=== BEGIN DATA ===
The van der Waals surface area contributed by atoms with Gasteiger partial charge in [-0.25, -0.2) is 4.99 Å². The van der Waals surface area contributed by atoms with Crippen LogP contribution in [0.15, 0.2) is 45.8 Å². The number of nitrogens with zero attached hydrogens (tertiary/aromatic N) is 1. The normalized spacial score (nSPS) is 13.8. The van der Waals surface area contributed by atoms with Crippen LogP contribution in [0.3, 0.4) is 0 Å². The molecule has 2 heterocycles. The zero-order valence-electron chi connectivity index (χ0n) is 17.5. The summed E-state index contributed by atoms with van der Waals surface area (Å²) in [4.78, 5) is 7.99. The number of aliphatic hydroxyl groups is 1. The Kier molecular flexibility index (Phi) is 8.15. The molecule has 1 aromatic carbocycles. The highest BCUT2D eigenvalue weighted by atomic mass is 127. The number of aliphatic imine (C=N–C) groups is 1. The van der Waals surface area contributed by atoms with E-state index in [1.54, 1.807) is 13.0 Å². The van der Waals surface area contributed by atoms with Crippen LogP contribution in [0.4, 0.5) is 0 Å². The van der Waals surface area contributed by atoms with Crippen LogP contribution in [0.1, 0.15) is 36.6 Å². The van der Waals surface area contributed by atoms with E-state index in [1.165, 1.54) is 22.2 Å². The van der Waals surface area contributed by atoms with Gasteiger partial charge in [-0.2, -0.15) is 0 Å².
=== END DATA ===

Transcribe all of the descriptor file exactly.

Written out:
The van der Waals surface area contributed by atoms with Gasteiger partial charge in [-0.25, -0.2) is 4.99 Å². The van der Waals surface area contributed by atoms with Crippen LogP contribution in [0.15, 0.2) is 45.8 Å². The number of nitrogens with zero attached hydrogens (tertiary/aromatic N) is 1. The normalized spacial score (nSPS) is 13.8. The van der Waals surface area contributed by atoms with Crippen LogP contribution in [0.3, 0.4) is 0 Å². The molecule has 2 heterocycles. The zero-order valence-electron chi connectivity index (χ0n) is 17.5. The summed E-state index contributed by atoms with van der Waals surface area (Å²) in [4.78, 5) is 7.99. The number of aliphatic hydroxyl groups is 1. The Kier molecular flexibility index (Phi) is 8.15. The molecule has 1 aromatic carbocycles. The highest BCUT2D eigenvalue weighted by atomic mass is 127. The number of aliphatic imine (C=N–C) groups is 1. The van der Waals surface area contributed by atoms with E-state index in [1.54, 1.807) is 13.0 Å². The van der Waals surface area contributed by atoms with Crippen LogP contribution in [0.4, 0.5) is 0 Å². The van der Waals surface area contributed by atoms with Crippen LogP contribution in [0.1, 0.15) is 36.6 Å². The van der Waals surface area contributed by atoms with E-state index in [1.165, 1.54) is 22.2 Å². The van der Waals surface area contributed by atoms with Gasteiger partial charge in [-0.2, -0.15) is 0 Å².